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964 Clear cell borderline ovarian tumor: clinical characteristics, prognosis and management
  1. G Ricotta1,
  2. P Morice1,
  3. A Maulard1,
  4. S Gouy1,
  5. C Genestie1,
  6. M Candiani2,
  7. A Leary1,
  8. C Chargari1 and
  9. P Pautier1
  1. 1Gustave Roussy, Villejuif, France
  2. 2San Raffaele Hospital, Milano, Italy


Introduction/Background*Most frequent borderline ovarian tumors are serous and mucinous subtypes. Clear Cell Borderline Ovarian Tumor (CCBOT) is one of the rarest subtypes of borderline ovarian malignancies. Very few are known about this subtype and most of reports concerns very short series or case reports. The aim of this study was to determine the prognosis of a series of CCBOT and to analyze data published in the literature about this rare disease.

Methodology A retrospective review of patients with CCBOT treated or referred to our institutions. A centralized histological review by a reference pathologist and data on the clinical characteristics, management and outcomes of patients were required for inclusion.

Nineteen patients were identified Median age was 62 (range 36-83) years. Four patients underwent a conservative surgery and a bilateral salpingo oophorectomy +/– hysterectomy (unknown in 1 case). One patient had bilateral tumor and all cases were a stage-I disease. All CCBOTs showed an adenofibromatous pattern. Stromal microinvasion was observed in 7 cases and intra-epithelial carcinoma in 2 cases. Endometriosis was histologically associated in one case. The median follow-up was 76 months (range 6 – 231 months). No recurrence occurred. Two patients died of intercurrent disease.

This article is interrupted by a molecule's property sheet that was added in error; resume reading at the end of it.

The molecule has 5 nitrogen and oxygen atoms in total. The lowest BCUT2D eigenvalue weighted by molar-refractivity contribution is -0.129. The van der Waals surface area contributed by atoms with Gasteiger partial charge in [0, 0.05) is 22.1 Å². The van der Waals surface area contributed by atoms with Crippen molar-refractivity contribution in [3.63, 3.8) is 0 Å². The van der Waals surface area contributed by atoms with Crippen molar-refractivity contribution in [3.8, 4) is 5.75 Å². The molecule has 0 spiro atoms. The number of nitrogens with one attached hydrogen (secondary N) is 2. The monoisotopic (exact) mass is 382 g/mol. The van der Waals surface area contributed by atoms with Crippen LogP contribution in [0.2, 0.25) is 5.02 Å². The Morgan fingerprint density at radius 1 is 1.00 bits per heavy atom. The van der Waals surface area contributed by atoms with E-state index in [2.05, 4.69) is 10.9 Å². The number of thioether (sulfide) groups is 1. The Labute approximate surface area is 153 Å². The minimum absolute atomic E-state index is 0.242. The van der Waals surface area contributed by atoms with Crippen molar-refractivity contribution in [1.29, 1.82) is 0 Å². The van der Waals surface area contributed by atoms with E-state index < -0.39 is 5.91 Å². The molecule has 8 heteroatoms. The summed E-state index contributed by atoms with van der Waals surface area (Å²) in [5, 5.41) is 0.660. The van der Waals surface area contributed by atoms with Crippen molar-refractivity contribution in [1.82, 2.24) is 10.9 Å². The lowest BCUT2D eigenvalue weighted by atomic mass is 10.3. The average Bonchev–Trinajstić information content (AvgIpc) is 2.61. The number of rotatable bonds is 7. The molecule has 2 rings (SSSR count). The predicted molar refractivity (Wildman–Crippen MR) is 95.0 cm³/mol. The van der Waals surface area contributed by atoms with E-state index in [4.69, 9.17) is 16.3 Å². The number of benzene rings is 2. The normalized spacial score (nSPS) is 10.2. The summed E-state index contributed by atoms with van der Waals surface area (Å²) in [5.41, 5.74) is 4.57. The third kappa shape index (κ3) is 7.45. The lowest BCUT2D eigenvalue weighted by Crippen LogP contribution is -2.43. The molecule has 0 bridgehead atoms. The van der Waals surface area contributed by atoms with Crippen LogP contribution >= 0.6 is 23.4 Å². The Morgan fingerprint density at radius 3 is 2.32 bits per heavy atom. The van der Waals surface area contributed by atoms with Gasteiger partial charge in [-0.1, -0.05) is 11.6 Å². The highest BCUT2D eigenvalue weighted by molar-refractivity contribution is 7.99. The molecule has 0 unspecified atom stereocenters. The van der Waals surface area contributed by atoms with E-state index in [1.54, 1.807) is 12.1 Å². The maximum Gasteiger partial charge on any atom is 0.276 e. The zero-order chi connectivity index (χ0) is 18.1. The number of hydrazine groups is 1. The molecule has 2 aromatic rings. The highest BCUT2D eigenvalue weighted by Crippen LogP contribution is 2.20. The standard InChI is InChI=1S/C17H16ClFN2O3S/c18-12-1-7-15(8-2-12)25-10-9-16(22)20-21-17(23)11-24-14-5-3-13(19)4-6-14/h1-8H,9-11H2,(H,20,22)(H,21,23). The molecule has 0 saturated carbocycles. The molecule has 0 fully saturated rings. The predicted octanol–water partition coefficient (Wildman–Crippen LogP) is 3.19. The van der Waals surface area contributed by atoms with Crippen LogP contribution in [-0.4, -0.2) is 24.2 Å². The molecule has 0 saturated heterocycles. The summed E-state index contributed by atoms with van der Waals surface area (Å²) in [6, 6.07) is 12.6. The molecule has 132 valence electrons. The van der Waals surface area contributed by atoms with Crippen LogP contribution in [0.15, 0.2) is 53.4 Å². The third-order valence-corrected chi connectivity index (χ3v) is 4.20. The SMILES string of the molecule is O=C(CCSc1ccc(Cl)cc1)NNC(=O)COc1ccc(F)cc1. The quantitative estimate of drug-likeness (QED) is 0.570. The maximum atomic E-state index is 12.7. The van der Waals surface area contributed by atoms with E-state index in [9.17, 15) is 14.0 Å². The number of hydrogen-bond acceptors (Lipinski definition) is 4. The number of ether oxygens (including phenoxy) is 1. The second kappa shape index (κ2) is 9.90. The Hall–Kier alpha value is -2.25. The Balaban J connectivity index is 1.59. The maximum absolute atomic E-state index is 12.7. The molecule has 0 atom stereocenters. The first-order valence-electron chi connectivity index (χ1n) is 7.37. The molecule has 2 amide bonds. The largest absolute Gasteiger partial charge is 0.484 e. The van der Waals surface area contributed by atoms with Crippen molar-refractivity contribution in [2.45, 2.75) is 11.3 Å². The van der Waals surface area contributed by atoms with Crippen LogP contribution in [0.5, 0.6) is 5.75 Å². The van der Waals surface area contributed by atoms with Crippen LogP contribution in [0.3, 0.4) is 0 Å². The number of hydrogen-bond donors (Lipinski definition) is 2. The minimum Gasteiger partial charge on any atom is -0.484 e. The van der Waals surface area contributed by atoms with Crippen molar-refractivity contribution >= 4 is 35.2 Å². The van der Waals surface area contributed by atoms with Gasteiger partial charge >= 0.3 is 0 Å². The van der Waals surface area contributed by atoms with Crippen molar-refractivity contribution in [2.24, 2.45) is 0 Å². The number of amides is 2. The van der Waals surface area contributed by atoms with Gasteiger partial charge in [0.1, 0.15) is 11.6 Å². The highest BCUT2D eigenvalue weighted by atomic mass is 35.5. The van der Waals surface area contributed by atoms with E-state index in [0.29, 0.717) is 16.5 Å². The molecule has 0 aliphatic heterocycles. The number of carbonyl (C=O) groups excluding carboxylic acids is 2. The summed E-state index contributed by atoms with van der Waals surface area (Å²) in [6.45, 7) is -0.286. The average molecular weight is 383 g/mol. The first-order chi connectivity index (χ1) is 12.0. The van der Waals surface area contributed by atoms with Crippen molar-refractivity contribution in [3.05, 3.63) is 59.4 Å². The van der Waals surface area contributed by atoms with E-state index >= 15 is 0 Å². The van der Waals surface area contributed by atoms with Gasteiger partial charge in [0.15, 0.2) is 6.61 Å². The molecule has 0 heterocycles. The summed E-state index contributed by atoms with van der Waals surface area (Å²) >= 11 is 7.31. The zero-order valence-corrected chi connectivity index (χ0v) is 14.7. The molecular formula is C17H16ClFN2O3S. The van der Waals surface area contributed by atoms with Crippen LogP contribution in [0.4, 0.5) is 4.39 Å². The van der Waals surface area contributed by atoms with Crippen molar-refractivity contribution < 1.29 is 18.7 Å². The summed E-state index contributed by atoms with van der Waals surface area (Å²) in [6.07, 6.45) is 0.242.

Abstract 964 Table 1

Charecteristics of case series treated for clear cell borderline ovarian tumor

Abstract 964 Figure 1

Histological aspect of clear cell borderline overian tumor with adenefibromatous architecture (hematoxylin-eodin staining, x5)

Conclusion*Peritoneal restaging surgery is not required, since all patients reported had stage-I disease. Fertility sparing surgery appears to be a safe alternative in young patients. Synchronous endometrial disorders with atypia are infrequent. Prognosis is generally excellent and long-term risk of recurrence is low. The 2 recurrences described in literature occurred in stage-IC diseases, highlighting the importance of avoiding perioperative rupture.

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